Facing intense questions about hiring practices at the Schools Development Authority, CEO Lizette Delgado-Polanco has resigned.

Her resignation letter was delivered amid multiple investigations and increasing pressure from lawmakers demanding answers about her hiring practices since being given the job by Gov. Phil Murphy.

Delgado-Polanco, a former union boss and vice president at the State Democratic Committee, fired veteran SDA staffers to make room for friends and relatives who did not appear to be qualified for the jobs she gave them. Appearing before the Assembly Budget Committee, Delgado-Polaco was defiant, claiming she just did what any new CEO does when they take a job, and refused to answer lawmakers’ questions.

Senate President Steve Sweeney warned she would face a tougher time in his chamber, and Senate Budget Committee Chairman Paul Sarlo sent a letter to Delgado-Polanco demanding “complete answers” to hiring questions, NorthJersey.com reported. They will not get those answers from her. Her last day is Friday.

The SDA already consumes over $1 billion taxpayer dollars per year, and is asking for more. Sweeney continues to push for the abolition of the SDA, and folding school construction projects into the Economic Development Authority. Amid the SDA scandals, there is growing support in the legislature for Sweeney’s plan, although Murphy continues to resist. He has largely remained silent on the scandals at the SDA, offering only a general “we’ll come back to you,” weeks ago. He still hasn’t, and offered no comment on Delgado-Polanco’s resignation.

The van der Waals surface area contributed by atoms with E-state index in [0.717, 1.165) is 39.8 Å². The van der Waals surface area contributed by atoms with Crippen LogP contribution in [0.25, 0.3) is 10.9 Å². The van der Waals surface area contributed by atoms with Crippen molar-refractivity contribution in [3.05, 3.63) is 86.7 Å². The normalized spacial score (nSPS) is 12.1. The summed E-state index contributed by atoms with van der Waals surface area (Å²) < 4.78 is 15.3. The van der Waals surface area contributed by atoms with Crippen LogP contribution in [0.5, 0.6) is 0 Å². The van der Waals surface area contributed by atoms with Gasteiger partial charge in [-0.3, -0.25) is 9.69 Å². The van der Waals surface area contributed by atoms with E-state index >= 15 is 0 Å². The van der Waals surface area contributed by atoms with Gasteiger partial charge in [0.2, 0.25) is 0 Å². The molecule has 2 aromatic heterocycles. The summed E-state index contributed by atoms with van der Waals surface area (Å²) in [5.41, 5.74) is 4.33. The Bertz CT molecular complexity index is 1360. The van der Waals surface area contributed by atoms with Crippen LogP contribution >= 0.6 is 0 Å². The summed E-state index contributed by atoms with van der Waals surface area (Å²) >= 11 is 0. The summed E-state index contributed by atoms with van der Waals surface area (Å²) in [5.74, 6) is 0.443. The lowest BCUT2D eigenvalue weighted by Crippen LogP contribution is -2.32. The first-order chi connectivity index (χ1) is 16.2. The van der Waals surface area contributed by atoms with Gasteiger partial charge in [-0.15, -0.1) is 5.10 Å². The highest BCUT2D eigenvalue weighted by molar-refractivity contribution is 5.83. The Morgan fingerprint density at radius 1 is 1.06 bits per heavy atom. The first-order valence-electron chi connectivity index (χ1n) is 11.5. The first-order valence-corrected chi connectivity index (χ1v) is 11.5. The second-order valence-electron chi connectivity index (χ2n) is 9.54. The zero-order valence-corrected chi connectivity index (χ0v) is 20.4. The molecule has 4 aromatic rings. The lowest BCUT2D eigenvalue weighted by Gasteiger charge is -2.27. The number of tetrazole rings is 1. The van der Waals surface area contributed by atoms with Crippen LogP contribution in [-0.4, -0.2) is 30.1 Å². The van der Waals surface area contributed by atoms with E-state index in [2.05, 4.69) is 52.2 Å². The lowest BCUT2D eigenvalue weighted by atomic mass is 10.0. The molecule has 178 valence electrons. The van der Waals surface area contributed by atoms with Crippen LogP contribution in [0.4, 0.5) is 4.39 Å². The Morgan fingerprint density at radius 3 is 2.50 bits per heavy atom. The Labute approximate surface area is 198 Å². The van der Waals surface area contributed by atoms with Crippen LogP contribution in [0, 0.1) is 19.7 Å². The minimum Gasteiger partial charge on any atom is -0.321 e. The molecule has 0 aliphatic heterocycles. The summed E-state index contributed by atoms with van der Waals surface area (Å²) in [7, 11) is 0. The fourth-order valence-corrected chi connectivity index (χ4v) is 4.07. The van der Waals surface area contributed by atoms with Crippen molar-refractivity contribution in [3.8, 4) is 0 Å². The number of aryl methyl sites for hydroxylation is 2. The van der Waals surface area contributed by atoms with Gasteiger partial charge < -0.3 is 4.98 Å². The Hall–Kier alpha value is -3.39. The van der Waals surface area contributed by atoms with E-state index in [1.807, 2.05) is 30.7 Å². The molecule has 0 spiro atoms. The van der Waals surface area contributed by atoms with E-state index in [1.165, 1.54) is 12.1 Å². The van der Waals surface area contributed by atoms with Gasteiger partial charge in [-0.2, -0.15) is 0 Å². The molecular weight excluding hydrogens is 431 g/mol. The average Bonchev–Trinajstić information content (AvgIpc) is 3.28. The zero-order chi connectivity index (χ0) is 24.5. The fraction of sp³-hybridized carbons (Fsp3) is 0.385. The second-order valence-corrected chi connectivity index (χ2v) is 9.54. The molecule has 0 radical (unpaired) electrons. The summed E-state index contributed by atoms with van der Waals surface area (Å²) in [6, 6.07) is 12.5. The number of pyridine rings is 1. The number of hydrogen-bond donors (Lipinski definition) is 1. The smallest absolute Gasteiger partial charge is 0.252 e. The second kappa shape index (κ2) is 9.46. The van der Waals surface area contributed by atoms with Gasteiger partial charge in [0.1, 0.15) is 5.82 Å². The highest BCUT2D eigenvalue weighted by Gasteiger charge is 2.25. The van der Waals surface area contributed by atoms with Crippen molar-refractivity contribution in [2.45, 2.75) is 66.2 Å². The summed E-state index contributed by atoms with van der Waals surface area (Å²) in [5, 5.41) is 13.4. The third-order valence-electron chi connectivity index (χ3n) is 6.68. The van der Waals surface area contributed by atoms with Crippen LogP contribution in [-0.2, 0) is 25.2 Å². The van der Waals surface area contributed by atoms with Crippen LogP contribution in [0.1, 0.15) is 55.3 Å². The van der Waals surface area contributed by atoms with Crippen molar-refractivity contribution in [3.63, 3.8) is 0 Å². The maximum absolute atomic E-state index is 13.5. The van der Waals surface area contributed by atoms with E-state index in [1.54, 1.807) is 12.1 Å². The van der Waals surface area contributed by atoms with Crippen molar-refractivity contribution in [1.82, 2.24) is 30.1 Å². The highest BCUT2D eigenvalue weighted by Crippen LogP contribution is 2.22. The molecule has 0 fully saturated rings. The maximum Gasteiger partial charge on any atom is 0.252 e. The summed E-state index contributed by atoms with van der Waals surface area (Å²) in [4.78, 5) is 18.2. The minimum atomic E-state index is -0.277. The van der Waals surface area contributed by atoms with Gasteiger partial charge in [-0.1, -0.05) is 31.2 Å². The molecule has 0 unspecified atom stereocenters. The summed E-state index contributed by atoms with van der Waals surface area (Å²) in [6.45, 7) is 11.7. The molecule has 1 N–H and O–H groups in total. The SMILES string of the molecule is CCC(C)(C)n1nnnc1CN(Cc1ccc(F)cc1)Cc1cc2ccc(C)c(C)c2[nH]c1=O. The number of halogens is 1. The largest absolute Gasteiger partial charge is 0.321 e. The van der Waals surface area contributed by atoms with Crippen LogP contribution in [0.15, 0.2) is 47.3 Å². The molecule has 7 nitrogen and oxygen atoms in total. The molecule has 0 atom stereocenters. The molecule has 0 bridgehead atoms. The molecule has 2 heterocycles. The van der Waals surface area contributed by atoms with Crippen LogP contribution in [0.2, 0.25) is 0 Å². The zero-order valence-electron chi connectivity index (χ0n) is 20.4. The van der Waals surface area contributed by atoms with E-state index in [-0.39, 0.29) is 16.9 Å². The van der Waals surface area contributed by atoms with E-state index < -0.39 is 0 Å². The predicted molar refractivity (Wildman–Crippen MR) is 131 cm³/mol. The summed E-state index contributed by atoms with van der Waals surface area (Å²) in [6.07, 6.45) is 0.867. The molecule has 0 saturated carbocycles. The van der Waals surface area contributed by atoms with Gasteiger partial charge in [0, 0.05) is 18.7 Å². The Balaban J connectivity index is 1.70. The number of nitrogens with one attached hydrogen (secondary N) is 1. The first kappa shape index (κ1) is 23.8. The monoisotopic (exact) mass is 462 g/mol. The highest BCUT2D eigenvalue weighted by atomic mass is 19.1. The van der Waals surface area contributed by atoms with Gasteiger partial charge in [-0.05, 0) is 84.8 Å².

This may be a battle not worth fighting for Murphy, but he's fought several losing battles. Murphy was outmaneuvered during last years’ budget battle; he has continued to push for higher taxes despite strong resistance among fellow Democrats; and he missed badly when he prematurely declared a deal on legalizing marijuana.  Murphy has struggled to find allies in the legislature, even among Democrats.

Given the broadening scandal, there was little question among most in Trenton that Delgado-Polanco had to go, but Murphy might have presented himself as a strong and decisive leader had he fired Delgado-Polanco when the patronage allegations came to light. Instead, Murphy had little to say as the his handpicked CEO was pilloried in the press and the legislature. Had he fired Delgado-Polanco, he might have saved the SDA; now it’s more likely to be defunded during the budget process and folded into another agency.

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